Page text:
For any athlete to deliver a gold medal performance, mental toughness is an essential ingredient. But what exactly is mental toughness — and how does an athlete develop it?
Nathan Chen of the United States, considered a gold medal contender, falls while performing during the men’s short program figure skating at the 2018 Winter Olympics. (AP Photo/David J. Phillip)

Why Olympic athletes ‘choke’ at the Winter Games

Why can an athlete dominate their sport, but fail to perform when it counts most at the Olympic Games? A number of factors the viewing audience can't see can explain poor performances.
Tessa Virtue and Scott Moir lead Team Canada into the stadium during the Opening Ceremony of the 2018 Winter Olympics. THE CANADIAN PRESS/HO-COC, Jason Ransom

Athletes are the most important part of the Olympics. Or are they?

It would seem obvious athletes are the most important part of the Olympics. But competing issues, from sponsorship rules to politics, means the rights of athletes aren't always the top priority.
The release of Black Panther provides the opportunity to honour the many contributions of Black style to North American fashion. (Marvel)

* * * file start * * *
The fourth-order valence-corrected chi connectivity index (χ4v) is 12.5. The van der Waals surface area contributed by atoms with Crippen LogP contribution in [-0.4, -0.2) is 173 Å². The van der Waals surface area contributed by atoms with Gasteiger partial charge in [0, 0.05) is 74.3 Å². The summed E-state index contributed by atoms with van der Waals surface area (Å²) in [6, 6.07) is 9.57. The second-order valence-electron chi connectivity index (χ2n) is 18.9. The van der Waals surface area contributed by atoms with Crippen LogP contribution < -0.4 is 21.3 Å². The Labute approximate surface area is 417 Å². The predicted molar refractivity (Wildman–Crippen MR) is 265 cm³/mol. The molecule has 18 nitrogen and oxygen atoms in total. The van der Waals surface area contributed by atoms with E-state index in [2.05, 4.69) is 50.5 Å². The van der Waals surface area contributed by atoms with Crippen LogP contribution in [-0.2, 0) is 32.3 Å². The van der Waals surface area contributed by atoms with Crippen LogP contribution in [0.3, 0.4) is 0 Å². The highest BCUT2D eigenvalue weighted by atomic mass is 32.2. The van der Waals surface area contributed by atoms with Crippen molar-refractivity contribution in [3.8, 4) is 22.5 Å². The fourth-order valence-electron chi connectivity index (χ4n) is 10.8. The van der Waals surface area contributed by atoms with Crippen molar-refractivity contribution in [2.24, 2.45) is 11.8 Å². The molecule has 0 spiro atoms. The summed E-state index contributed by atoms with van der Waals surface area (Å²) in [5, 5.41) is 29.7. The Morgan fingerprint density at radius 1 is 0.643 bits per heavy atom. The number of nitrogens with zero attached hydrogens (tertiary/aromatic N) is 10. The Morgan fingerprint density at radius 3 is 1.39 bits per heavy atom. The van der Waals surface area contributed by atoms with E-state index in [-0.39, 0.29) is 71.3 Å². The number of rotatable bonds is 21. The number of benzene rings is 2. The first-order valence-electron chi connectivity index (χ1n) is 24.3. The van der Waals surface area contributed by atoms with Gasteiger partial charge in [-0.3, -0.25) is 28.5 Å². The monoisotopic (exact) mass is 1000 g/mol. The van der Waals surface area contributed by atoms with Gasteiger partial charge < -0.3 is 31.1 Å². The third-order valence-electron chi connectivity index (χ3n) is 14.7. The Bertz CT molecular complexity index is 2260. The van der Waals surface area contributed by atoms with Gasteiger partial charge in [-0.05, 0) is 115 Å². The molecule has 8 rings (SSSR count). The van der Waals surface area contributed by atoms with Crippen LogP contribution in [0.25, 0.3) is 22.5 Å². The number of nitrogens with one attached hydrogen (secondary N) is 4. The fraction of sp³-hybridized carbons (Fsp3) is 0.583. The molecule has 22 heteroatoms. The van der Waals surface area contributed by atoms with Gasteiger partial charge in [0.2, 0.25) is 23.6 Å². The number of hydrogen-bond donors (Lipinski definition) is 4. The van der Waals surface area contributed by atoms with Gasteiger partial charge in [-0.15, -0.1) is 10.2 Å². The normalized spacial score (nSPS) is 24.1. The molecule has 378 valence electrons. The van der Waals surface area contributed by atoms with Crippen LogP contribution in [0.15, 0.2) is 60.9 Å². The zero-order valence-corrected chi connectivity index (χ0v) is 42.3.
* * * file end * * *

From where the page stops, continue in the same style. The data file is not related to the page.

Black Panther: Honouring the legacy of Black style

The hype around the costumes in the film Black Panther shows a need to recognize the legacy of Black style in mainstream fashion.
Political dressing is all the rage right now, but is it a fashion? A professor of fashion explains. (Twitter/@Mossimo)

Fashion’s potential to influence politics and culture

Political statements through our clothing are all the rage right now. Could we say this is a new fashion? Prof. of fashion, Henry Navarro explains the recent phenomena.
From biotech to climate change, advances in technology raise significant moral questions. To engage responsibly, our next generation of scientists need training in the arts and ethics. (Shutterstock)

STEAM not STEM: Why scientists need arts training

Universities must train scientists to engage with the ethics of emerging technologies, rather than functioning as cogs in the engine of economic development. Integrating the arts into STEM can help.
Jodie Foster portraying Dr. Ellie Arroway in the film “Contact.” (Warner Bros. 1997)